I'd like to spend this edition of "Coach's Corner" discussing how we, as musicians, perceive our stature and talents as players. I feel that it represents a very important topic, because to truly evolve in the most efficient manner possible, how we view our strengths and weaknesses becomes a critical factor. The key lies in honesty, listening to yourself, and maintaining focus.
Let's begin by defining what I mean by "listening to yourself." On the surface that statement seems relatively simple, but I'd like to outline three distinctly different ways to approach this challenge. The first two are the most obvious, and are definitely interrelated. They both deal with how you actually sound during a musical performance, even with an audience of only one.
Now, if you're like most of the guitarists and bassists on the planet, you probably spend 99.9% of your time listening to yourself with instrument in hand. If you happen to be involved with recording or studio work on a regular basis, you get the opportunity to regularly hear yourself from an "objective" listener's point of view. Is there a difference. Yes, a huge one!
What I've learned throughout my career, albeit quite painfully at times, is that the way that I perceive myself "live" is generally very different than when recorded "after the fact." I find that things that I think sound so cool with instrument in hand often sound utterly terrible when I've had a chance to listen from a neutral corner. Conversely, good things that I normally take for granted in my live playing suddenly leap out at me when I'm able to just sit back, listen, and weigh their true value. The real positive thing about this type of experience is what happens after the reality sets in. I never, ever want to hear what I didn't like again, and I become sharply focused on what I "did" like. Bottom line? Get that weak stuff outta here! And did I say right now?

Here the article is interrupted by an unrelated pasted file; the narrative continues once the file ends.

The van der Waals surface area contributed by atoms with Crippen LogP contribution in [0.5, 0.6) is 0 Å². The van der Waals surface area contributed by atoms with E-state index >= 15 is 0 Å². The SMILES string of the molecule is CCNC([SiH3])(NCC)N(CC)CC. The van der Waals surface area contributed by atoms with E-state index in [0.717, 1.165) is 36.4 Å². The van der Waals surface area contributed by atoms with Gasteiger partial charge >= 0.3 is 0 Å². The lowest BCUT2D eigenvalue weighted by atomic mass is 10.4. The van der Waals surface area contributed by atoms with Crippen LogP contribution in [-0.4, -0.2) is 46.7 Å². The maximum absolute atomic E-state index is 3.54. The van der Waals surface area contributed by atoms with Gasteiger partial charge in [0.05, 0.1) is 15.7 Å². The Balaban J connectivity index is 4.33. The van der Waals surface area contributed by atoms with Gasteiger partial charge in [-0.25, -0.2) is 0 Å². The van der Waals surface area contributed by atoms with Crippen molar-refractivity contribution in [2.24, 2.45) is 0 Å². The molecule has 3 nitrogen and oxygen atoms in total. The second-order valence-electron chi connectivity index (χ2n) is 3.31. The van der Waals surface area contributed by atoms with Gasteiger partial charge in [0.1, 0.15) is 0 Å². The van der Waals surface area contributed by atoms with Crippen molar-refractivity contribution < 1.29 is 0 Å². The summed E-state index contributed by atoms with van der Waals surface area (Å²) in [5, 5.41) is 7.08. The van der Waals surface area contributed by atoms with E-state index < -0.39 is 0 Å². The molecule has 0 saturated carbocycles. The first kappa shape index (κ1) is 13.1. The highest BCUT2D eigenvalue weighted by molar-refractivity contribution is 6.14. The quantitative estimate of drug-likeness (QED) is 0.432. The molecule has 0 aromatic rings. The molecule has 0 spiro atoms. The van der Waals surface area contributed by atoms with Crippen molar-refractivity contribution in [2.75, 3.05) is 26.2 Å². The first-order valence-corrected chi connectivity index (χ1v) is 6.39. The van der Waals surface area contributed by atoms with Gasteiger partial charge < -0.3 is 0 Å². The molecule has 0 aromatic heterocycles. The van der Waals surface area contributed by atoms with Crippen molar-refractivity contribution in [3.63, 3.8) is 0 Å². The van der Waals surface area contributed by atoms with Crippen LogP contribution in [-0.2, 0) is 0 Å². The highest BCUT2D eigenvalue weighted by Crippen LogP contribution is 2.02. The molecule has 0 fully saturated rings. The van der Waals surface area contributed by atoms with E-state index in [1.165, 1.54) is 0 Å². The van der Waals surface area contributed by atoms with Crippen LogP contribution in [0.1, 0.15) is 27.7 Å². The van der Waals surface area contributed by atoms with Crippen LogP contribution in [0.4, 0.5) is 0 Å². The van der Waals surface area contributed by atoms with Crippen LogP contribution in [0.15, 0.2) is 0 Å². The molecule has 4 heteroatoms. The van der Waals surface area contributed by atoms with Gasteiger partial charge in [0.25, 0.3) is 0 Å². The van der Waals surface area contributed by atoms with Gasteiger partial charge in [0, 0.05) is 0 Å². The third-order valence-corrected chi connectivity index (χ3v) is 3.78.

I know that it's tough to be brave and stomach the way that you sound on tape, because we're all our own worst critics. But, trust me. If you do so on a regular basis, you'll greatly accelerate your musical growth.
I mentioned earlier that there was a third aspect of listening to yourself. This one is purely psychological, but I'm sure that you'll be able to relate to it. It deals with understanding your strengths as a player, and being inspired rather than intimidated by the performance of other musicians. Like many players, I fall into that trap often myself. Sometimes when I hear a great performance by another musician, instead of being inspired and driven by how hard that player has worked to achieve their goal, I'll waste time by thinking "Why can't I play that well?" If the performance was particularly spectacular, you can be left questioning your ability, or whether or not you might be better off frying doughnuts somewhere.
Well, I'll tell you what... It's times like those that I have to stop, appreciate all the things I've accomplished (that I take for granted), and realize that one's musical path is filled with many "forks in the road." You simply can't have it all. When you really think about it, it wouldn't be nearly as fun, challenging, and yes, frustrating if you could. What is important is to be hard-working, humble, honest, be inspired by fellow-musicians, and give credit where credit is due. Above all, listen to yourself!
"Coach's Corner" is an ongoing addition to Vision Music. The purpose of these brief articles is to share philosophy, offer practical insights, and to enhance your musical studies.
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